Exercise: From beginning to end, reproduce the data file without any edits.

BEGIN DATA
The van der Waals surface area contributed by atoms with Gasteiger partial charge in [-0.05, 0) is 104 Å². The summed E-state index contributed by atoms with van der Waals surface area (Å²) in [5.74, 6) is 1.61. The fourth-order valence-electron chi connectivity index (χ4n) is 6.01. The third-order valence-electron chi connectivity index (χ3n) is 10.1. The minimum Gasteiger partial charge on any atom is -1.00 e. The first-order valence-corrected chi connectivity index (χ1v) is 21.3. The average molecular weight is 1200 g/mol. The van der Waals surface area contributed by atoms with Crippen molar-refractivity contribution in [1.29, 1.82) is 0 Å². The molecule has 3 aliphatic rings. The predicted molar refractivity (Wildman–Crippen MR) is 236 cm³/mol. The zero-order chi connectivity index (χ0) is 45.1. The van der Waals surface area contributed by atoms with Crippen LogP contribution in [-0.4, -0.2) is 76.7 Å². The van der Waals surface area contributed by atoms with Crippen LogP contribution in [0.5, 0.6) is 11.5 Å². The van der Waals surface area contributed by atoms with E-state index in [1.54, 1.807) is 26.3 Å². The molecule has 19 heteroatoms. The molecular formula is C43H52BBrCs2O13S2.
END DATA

The van der Waals surface area contributed by atoms with Gasteiger partial charge in [-0.05, 0) is 104 Å². The summed E-state index contributed by atoms with van der Waals surface area (Å²) in [5.74, 6) is 1.61. The fourth-order valence-electron chi connectivity index (χ4n) is 6.01. The third-order valence-electron chi connectivity index (χ3n) is 10.1. The minimum Gasteiger partial charge on any atom is -1.00 e. The first-order valence-corrected chi connectivity index (χ1v) is 21.3. The average molecular weight is 1200 g/mol. The van der Waals surface area contributed by atoms with Crippen molar-refractivity contribution in [1.29, 1.82) is 0 Å². The molecule has 3 aliphatic rings. The predicted molar refractivity (Wildman–Crippen MR) is 236 cm³/mol. The zero-order chi connectivity index (χ0) is 45.1. The van der Waals surface area contributed by atoms with Crippen LogP contribution in [-0.4, -0.2) is 76.7 Å². The van der Waals surface area contributed by atoms with Crippen LogP contribution in [0.5, 0.6) is 11.5 Å². The van der Waals surface area contributed by atoms with E-state index in [1.54, 1.807) is 26.3 Å². The molecule has 19 heteroatoms. The molecular formula is C43H52BBrCs2O13S2.